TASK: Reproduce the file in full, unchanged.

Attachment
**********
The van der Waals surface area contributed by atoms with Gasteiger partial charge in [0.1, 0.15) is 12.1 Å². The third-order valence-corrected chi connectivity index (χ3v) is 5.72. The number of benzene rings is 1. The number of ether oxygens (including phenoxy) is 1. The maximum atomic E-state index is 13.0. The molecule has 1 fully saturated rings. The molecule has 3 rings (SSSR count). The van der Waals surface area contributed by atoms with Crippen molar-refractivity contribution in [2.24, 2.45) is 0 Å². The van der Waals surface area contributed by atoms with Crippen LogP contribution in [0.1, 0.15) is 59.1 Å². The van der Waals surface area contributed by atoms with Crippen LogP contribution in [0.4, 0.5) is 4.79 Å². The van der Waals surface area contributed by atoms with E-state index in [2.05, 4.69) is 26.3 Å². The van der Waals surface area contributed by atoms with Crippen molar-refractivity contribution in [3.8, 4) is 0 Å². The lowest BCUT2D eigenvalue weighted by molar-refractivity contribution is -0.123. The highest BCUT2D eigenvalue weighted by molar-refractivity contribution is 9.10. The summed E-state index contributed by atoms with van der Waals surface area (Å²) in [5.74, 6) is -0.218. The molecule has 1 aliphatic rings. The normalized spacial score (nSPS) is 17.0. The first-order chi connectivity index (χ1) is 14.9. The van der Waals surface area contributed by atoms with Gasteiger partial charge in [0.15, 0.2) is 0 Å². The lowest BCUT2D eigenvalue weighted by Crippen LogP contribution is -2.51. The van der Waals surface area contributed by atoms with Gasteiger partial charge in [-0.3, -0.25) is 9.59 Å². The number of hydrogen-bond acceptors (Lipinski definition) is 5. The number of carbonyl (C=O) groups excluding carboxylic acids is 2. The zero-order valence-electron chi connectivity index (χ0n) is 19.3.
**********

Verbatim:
The van der Waals surface area contributed by atoms with Gasteiger partial charge in [0.1, 0.15) is 12.1 Å². The third-order valence-corrected chi connectivity index (χ3v) is 5.72. The number of benzene rings is 1. The number of ether oxygens (including phenoxy) is 1. The maximum atomic E-state index is 13.0. The molecule has 1 fully saturated rings. The molecule has 3 rings (SSSR count). The van der Waals surface area contributed by atoms with Crippen molar-refractivity contribution in [2.24, 2.45) is 0 Å². The van der Waals surface area contributed by atoms with Crippen LogP contribution in [0.1, 0.15) is 59.1 Å². The van der Waals surface area contributed by atoms with Crippen LogP contribution in [0.4, 0.5) is 4.79 Å². The van der Waals surface area contributed by atoms with E-state index in [2.05, 4.69) is 26.3 Å². The van der Waals surface area contributed by atoms with Crippen molar-refractivity contribution in [3.8, 4) is 0 Å². The lowest BCUT2D eigenvalue weighted by molar-refractivity contribution is -0.123. The highest BCUT2D eigenvalue weighted by molar-refractivity contribution is 9.10. The summed E-state index contributed by atoms with van der Waals surface area (Å²) in [5.74, 6) is -0.218. The molecule has 1 aliphatic rings. The normalized spacial score (nSPS) is 17.0. The first-order chi connectivity index (χ1) is 14.9. The van der Waals surface area contributed by atoms with Gasteiger partial charge in [0.15, 0.2) is 0 Å². The lowest BCUT2D eigenvalue weighted by Crippen LogP contribution is -2.51. The van der Waals surface area contributed by atoms with Gasteiger partial charge in [-0.3, -0.25) is 9.59 Å². The number of hydrogen-bond acceptors (Lipinski definition) is 5. The number of carbonyl (C=O) groups excluding carboxylic acids is 2. The zero-order valence-electron chi connectivity index (χ0n) is 19.3.